Wednesday, December 10, 2014

Can this song please just go away?

Mary did you know that your baby boy has come to make you new?

In no other case is "smh" more appropriate.

(For those who don't know, smh means "shaking my head." Don't feel bad. I didn't know that one till a couple months ago.)

While I certainly have a tendency to rant and rail against any number of things, I am not one who lightly makes polemics about religious songs. I do my best to see the good in religious art, even when it might be from a different tradition or take a little poetic license. I am a staunch defender of Amazing Grace, a hymn which many super Catholics denounce as heretical. I thought it was beautiful when Sr. Cristina Scuccia (winner of Italy's The Voice) recorded Like a Virgin for her first album (whereas, many other Christians were scandalized). I'm not interested in black listing songs or suppressing artful expression.

All of that said, I have zero love for "Mary Did You Know." Art has great power, and, especially when it comes to religious art, we need to be aware of how that power is affecting us.

Before I really get going on this, I will say that I don't mean to disregard the talent of the many artists who have performed this song, nor even that of Buddy Greene and Mark Lowry, the song's co-writers. They created something they thought was beautiful (or rather, something just about everyone thinks is beautiful), and if its subject matter were any other human being who ever lived, it would be. However, in reality, it is a misleading portrait of the Mother of the Church.

If you are one of the many who think that "Mary Did You Know" is a worthwhile reflection on Mary's perspective on her Son, I invite you to re-examine your understanding of the Blessed Mother. You might say that it makes her feel more human, more like us, but I respond that in her place in God's plan she is the most human, an elevation of humanity, what humanity should have been in the first know, without sin. I don't need to identify with yet another sinner. There are plenty of those to go around. There are any number of good, respectable, and even heroic people who were sinners. We call them saints, and there are loads of them. I pray to them all the time, and I identify with their stories.

Yet Mary is not merely a saint. In my search for intercessors and exemplars, I have need of something beyond just the saints, someone higher than them. You might say angels fit that bill, but they aren't human. No, this need is only fulfilled by tapping into the hope and beauty that is the perfection of our nature, without stain of sin. Of course we already have the New Adam in the person of Jesus Christ, but there is something truly beautiful about the New Eve in her perfect humanity. I need my Mama.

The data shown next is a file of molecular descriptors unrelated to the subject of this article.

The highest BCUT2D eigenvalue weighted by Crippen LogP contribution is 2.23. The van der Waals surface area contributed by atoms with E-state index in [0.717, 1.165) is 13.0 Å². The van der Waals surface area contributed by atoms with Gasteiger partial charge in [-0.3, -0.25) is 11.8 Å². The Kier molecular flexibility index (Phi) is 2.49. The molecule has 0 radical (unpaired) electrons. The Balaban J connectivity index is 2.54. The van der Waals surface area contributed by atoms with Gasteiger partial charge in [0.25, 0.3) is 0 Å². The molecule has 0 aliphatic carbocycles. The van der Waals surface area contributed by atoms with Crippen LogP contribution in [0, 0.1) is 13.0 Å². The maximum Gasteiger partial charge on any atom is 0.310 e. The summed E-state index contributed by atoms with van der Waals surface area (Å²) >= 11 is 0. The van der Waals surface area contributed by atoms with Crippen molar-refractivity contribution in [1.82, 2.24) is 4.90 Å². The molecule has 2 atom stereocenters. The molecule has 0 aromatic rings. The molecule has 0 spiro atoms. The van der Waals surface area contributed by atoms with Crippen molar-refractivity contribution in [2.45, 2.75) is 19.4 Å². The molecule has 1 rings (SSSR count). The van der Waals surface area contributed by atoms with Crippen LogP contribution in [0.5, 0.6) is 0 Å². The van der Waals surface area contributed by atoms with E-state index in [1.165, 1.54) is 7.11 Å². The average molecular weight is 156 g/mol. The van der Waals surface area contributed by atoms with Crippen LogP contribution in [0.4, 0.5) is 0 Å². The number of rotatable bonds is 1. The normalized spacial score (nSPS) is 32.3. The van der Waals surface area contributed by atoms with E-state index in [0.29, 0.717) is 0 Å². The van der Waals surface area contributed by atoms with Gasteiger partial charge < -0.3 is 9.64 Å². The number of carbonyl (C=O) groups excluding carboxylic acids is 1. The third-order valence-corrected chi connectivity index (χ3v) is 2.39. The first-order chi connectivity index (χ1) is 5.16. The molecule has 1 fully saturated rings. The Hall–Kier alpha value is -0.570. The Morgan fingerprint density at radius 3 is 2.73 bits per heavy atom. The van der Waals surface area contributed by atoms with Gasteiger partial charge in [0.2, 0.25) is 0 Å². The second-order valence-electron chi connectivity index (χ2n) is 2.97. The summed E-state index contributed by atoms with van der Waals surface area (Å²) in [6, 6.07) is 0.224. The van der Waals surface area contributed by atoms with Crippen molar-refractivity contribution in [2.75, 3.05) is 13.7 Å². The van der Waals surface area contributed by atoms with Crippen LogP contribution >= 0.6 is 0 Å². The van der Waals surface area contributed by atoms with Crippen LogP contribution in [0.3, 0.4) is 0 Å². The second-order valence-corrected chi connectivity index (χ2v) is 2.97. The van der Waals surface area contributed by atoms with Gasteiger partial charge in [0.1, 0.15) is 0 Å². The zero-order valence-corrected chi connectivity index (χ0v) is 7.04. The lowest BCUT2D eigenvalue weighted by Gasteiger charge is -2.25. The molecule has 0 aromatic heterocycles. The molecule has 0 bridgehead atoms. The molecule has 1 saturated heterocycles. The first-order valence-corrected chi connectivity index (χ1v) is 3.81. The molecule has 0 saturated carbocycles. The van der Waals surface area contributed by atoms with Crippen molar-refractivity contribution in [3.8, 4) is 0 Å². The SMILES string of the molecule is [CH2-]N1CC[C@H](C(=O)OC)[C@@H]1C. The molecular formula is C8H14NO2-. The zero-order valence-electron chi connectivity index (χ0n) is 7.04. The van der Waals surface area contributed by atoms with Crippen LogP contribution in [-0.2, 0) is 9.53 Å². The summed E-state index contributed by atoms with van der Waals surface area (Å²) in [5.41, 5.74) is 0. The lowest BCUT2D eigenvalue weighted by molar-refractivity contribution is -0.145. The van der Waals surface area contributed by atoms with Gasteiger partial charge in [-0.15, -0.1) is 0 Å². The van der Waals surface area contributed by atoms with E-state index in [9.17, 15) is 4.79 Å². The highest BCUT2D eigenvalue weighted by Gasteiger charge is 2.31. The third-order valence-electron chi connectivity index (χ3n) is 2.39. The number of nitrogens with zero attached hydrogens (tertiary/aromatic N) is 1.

That's not to say that Mary never knew fear or doubt or difficulty--even Jesus in his humanity experienced those thing--but this song takes it way too far. Here's why I can't abide "Mary Did You Know:"

"Mary Did You Know" imagines a Mary who is clueless as to who her Son is, an ignorant Mary who doesn't know as much about Jesus as we Christians do. How absurdly condescending! We don't need to bring Mary down to our level, and we certainly don't need to put her beneath us. Who among us knows Jesus better than Mary? She carried the King of kings in her womb, yet we would lecture her on who he is.

The song speaks to Mary as though she is unworthy of our veneration. It ignores her place in our salvation. It relegates her motherhood as a mere plot device in the Gospels. That's such an impoverished take on Divine Providence. God had chosen Mary from the very beginning. That's why she's special. There is a difference between Mary and us.

Before you get all argumentative (and I some of you will), I do understand that the intended effect of the song is to teach us about Jesus, not Mary. It's not lost on me that one of the more creative and profound ways to teach about Jesus is to speak of his mother, but there's a right way to do that. The Council of Ephesus called Mary "Theotokos" (Mother of God). That sounds like it's just a positive thing to say about Mary, but it's actually done to teach us about the unity of Jesus' human and divine natures. If Mary is his mother, she's the mother of the one Person Jesus Christ, who is fully human and fully divine. She's not just the Mother of Christ (his humanity), but the Mother of God. The Council of Ephesus succeeded both stating the truth about Jesus, and saying something positive about Mary. "Mary Did You Know" states the truth about Jesus at the expense of his mother.

To me it is a real shame that in Catholic churches across the nation, this song will be sung during Advent and Christmas. I can think of probably 50 songs that get at the true nature of the Mother of God, all so much more beautiful than this song from 1994 (when Ace of Bass topped the charts). Check out the words of this hymn to Mary written by a Anglican convert to Catholicism that sums up most of what we believe about Our Lady:

Holy light on earth’s horizon,
star of hope to fallen man,
light amid a world of shadows,
dawn of God’s redemptive plan,
chosen from eternal ages,
you alone of all our race,
by your Son’s atoning merits
were conceived in perfect grace.

Mother of the world’s Redeemer,
promised from the dawn of time:
how could one so highly favoured
share the guilt of Adam’s crime?
Sun and moon and stars adorn you,
sinless Eve, triumphant sign;
you it is who crushed the serpent,
Mary, pledge of life divine.

Earth below and highest heaven,
praise the splendour of your state,
you who now are crowned in glory
were conceived immaculate.
Hail, beloved of the Father,
Mother of his only Son,
mystic bride of Love eternal, hail,
O fair and spotless one!

Or, just be reminded of the words of the Hail Holy Queen:

Hail, Holy Queen, mother of Mercy,
our life, our sweetness, and our hope!
To thee do we cry, poor banished children of Eve.
To thee do we send up our sighs,
mourning and weeping in this valley of tears.
Turn then, most gracious advocate, thine eyes of mercy toward us,
and after this our exile, show unto us the blessed fruit of thy womb, Jesus.
O Clement, O Loving, O Sweet Virgin Mary!

Wednesday, November 5, 2014

All Life is Sacred

Brittany Maynard's decision was wrong, but not for the reasons you think.